– Get ready for the latest Grand Slam installment of Williams vs. Williams. One big difference this time: The superstar siblings will be meeting in the third round at the U.S. Open, their earliest showdown at a major tournament in 20 years.

Serena Williams set up the highly anticipated matchup at Flushing Meadows by hitting 13 aces and overwhelming 101st-ranked Carina Witthoeft of Germany 6-2, 6-2 in a little more than an hour in Arthur Ashe Stadium on Wednesday night. Hours earlier, across the way at Louis Armstrong Stadium, Venus Williams did her part with another straight-set victory, eliminating 40th-ranked Camila Giorgi of Italy 6-4, 7-5.

They will play Friday, and it is going to be their 30th tour encounter — plus, of course, all those times when they traded shots from across the net as kids in California, then on practice courts all around the world. It's also soonest the sisters have played each other at any Grand Slam since their very first tour match, all the way back at the 1998 Australian Open. Venus won that one. But since then, it's been Serena who's dominated.

The reason this match comes so early is that their rankings are lower than in the past. Serena is No. 26, playing in only the seventh tournament since she was off the tour for more than a year while having a baby. Even though the U.S. Tennis Association bumped her seeding up to reflect past success, it still placed her at No. 17. Venus is No. 16.

"It's so young in the tournament," Serena said. "We would have rather met later."

She leads the series 17-12, including 10-5 at majors.

Both have been ranked No. 1 and won a combined 30 Grand Slam singles titles, 23 by Serena. They own eight U.S. Open singles crowns, six by Serena.

They've played each other in the finals of all four Slams, including at the U.S. Open in 2001 (when Venus won) and 2002 (when Serena did).

"It's incredible what they've done. I mean, amazing really. Obviously there's been other siblings that have had fantastic careers in tennis, but none anywhere close to what they've managed to achieve," said three-time major champion Andy Murray, whose first major since hip surgery ended with a four-set loss to No. 31 Fernando Verdasco.

Seeded women who advanced on another day with the temperature topping 95 degrees included No. 7 Elina Svitolina, No. 8 Karolina Pliskova, No. 15 Elise Mertens, No. 19 Anastasija Sevastova and No. 23 Barbora Strycova, all in straight sets. Past men's champions Juan Martin del Potro, who beat Dennis Kudla of the U.S., and Stan Wawrinka won, as did 2017 runner-up Kevin Anderson, and No. 11 seed John Isner.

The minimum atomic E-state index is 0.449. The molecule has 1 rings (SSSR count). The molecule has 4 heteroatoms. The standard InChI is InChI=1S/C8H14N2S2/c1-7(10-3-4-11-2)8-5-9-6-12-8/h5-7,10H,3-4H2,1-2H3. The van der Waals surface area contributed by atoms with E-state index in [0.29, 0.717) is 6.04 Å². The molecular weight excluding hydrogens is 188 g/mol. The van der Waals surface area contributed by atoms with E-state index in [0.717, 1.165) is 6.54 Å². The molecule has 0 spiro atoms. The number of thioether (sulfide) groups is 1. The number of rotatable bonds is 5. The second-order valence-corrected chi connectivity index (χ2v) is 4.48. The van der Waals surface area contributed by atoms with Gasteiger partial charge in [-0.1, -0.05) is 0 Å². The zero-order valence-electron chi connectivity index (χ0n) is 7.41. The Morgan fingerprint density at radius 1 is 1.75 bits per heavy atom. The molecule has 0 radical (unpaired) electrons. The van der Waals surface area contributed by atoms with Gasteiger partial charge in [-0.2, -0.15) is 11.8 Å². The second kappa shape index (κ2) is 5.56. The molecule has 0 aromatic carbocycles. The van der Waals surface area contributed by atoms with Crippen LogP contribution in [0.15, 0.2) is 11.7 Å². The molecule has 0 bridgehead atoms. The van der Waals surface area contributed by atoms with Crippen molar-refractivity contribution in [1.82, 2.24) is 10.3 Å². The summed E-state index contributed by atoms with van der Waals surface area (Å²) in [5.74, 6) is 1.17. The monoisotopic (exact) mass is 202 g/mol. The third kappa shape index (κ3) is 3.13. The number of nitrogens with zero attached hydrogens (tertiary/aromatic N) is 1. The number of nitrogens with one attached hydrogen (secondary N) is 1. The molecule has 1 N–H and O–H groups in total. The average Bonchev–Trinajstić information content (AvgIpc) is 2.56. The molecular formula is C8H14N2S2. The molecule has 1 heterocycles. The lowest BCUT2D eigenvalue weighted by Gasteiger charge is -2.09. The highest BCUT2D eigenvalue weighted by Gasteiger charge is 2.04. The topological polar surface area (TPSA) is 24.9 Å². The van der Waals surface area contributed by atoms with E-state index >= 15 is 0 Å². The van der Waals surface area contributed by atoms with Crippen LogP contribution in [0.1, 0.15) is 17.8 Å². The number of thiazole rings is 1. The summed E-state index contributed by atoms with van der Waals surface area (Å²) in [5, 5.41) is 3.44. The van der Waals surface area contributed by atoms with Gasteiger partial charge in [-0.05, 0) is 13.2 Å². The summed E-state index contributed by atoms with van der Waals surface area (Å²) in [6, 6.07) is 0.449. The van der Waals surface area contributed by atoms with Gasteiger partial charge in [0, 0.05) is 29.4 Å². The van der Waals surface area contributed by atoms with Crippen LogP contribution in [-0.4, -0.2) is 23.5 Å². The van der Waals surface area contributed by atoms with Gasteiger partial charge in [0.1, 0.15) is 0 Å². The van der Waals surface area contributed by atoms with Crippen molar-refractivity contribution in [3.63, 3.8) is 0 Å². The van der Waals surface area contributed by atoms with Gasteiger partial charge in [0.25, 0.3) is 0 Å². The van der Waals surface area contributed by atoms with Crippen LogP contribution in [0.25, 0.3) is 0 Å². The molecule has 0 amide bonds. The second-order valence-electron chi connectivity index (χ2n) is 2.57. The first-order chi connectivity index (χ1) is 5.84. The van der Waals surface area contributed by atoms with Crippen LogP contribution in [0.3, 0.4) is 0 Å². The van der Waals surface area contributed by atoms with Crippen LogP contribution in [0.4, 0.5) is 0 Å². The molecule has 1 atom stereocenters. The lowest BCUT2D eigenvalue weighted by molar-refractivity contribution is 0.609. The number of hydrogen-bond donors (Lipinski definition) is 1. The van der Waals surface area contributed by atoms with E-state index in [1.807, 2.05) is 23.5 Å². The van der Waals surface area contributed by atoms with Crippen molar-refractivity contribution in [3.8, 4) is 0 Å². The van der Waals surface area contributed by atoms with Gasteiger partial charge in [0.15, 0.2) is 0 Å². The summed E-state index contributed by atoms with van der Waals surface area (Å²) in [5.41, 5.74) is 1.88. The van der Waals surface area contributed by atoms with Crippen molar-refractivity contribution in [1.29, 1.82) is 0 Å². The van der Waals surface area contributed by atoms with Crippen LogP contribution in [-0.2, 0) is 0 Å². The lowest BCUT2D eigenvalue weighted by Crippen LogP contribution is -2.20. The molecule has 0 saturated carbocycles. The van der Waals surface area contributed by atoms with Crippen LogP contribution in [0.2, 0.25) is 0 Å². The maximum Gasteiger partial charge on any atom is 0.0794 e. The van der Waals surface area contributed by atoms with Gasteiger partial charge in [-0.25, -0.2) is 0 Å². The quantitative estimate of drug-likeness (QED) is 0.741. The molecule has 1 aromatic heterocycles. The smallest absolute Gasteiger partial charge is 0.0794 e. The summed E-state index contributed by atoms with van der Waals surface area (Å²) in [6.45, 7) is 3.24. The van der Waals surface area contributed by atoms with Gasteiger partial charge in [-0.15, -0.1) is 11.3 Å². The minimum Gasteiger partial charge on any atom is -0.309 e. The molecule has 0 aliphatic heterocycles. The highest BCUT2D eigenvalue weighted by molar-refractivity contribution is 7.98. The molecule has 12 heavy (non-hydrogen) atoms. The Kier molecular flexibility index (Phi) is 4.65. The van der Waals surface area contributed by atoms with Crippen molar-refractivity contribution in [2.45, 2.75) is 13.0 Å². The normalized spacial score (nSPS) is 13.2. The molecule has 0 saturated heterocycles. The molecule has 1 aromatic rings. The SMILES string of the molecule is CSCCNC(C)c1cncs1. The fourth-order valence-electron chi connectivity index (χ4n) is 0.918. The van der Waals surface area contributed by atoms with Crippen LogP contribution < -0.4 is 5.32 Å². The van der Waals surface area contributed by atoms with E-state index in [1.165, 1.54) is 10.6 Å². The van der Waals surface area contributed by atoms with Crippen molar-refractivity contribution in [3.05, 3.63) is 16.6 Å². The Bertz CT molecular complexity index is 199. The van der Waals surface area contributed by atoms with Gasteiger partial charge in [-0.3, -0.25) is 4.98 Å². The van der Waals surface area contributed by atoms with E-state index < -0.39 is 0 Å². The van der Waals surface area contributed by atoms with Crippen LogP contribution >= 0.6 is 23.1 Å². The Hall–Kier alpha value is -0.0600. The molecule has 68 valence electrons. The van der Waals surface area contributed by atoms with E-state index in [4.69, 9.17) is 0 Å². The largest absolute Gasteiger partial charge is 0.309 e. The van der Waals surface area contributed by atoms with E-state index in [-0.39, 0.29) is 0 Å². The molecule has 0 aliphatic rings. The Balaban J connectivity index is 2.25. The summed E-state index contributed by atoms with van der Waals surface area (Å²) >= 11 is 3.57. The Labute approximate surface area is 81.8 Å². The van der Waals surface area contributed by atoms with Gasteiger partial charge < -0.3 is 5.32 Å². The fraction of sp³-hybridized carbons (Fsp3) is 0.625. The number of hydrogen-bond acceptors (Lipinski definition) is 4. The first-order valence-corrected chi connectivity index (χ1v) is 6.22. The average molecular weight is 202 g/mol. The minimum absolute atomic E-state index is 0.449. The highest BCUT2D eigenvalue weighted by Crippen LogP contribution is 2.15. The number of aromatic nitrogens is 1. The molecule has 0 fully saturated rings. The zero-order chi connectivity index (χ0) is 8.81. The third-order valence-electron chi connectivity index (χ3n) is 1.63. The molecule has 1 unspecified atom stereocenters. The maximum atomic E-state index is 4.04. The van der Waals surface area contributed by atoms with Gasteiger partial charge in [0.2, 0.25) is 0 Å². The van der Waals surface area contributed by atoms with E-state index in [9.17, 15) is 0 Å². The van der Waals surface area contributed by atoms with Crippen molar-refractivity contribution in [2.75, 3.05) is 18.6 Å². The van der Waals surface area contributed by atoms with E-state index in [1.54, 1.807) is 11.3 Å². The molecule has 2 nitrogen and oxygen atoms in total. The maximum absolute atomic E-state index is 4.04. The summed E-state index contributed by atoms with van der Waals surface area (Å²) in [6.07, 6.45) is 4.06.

In night matches, Rafael Nadal won 46 of 55 first-serve points and wore down Vasek Pospisil 6-3, 6-4, 6-2 while Jack Sock's rough year continued with a second-round loss, beaten 4-6, 6-3, 6-2, 7-6 (3) by Nikoloz Basilashvili. Twelfth seeded and two-time major champion Garbine Muguruza was upset by Karolina Muchova 3-6, 6-4, 6-4.

Wardrobe malfunction

The U.S. Tennis Association acknowledged that a chair umpire incorrectly warned Alize Cornet for changing her shirt on court at the U.S. Open — the latest example of ways in which men and women are treated differently in tennis.

Off court during a 10-minute indoor break because of excessive heat during Tuesday's first-round match, Cornet changed out of her sweat-soaked outfit.

She rushed to get dressed before play resumed, she said, and put her top on backward, but didn't realize there was a problem until her boyfriend pointed it out. That's when, standing behind a baseline, Cornet pulled off her shirt and put it back on the right way.

Chair umpire Christian Rask then admonished Cornet during her 4-6, 6-3, 6-2 loss to Sweden's Johanna Larsson.

"Of course, I was surprised when I just changed theT-shirt really quick, and he gave me the code violation," Cornet said. "I didn't expect it, and I told him it was pretty weird."

The USTA seemed to agree.

"We have clarified the policy to ensure this will not happen moving forward,'' the USTA said in a statement.